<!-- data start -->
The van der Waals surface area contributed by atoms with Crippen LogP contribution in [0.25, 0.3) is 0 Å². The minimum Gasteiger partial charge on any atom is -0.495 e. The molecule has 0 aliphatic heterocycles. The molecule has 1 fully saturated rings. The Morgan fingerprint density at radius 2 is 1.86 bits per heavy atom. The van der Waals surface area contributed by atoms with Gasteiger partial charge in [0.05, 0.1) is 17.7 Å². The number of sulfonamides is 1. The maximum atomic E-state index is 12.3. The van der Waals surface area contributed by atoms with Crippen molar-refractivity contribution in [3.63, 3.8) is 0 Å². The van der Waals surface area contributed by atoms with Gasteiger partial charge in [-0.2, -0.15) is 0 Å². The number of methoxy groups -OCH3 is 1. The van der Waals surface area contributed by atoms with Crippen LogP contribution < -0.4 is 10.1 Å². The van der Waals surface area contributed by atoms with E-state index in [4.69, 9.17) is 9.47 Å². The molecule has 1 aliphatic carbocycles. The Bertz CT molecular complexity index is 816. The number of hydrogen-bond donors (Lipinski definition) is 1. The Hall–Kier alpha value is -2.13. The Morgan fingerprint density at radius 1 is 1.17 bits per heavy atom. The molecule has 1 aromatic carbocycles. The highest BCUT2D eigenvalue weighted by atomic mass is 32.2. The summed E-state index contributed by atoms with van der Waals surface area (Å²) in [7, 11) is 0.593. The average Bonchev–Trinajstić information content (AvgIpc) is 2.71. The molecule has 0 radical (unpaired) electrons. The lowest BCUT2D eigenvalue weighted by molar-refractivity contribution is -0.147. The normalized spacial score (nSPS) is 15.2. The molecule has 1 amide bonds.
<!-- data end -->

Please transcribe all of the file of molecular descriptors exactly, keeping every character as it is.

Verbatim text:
The van der Waals surface area contributed by atoms with Crippen LogP contribution in [0.25, 0.3) is 0 Å². The minimum Gasteiger partial charge on any atom is -0.495 e. The molecule has 0 aliphatic heterocycles. The molecule has 1 fully saturated rings. The Morgan fingerprint density at radius 2 is 1.86 bits per heavy atom. The van der Waals surface area contributed by atoms with Gasteiger partial charge in [0.05, 0.1) is 17.7 Å². The number of sulfonamides is 1. The maximum atomic E-state index is 12.3. The van der Waals surface area contributed by atoms with Crippen molar-refractivity contribution in [3.63, 3.8) is 0 Å². The van der Waals surface area contributed by atoms with Gasteiger partial charge in [-0.2, -0.15) is 0 Å². The number of methoxy groups -OCH3 is 1. The van der Waals surface area contributed by atoms with Crippen LogP contribution < -0.4 is 10.1 Å². The van der Waals surface area contributed by atoms with E-state index in [4.69, 9.17) is 9.47 Å². The molecule has 1 aliphatic carbocycles. The Bertz CT molecular complexity index is 816. The number of hydrogen-bond donors (Lipinski definition) is 1. The Hall–Kier alpha value is -2.13. The Morgan fingerprint density at radius 1 is 1.17 bits per heavy atom. The molecule has 1 aromatic carbocycles. The highest BCUT2D eigenvalue weighted by atomic mass is 32.2. The summed E-state index contributed by atoms with van der Waals surface area (Å²) in [7, 11) is 0.593. The average Bonchev–Trinajstić information content (AvgIpc) is 2.71. The molecule has 0 radical (unpaired) electrons. The lowest BCUT2D eigenvalue weighted by molar-refractivity contribution is -0.147. The normalized spacial score (nSPS) is 15.2. The molecule has 1 amide bonds.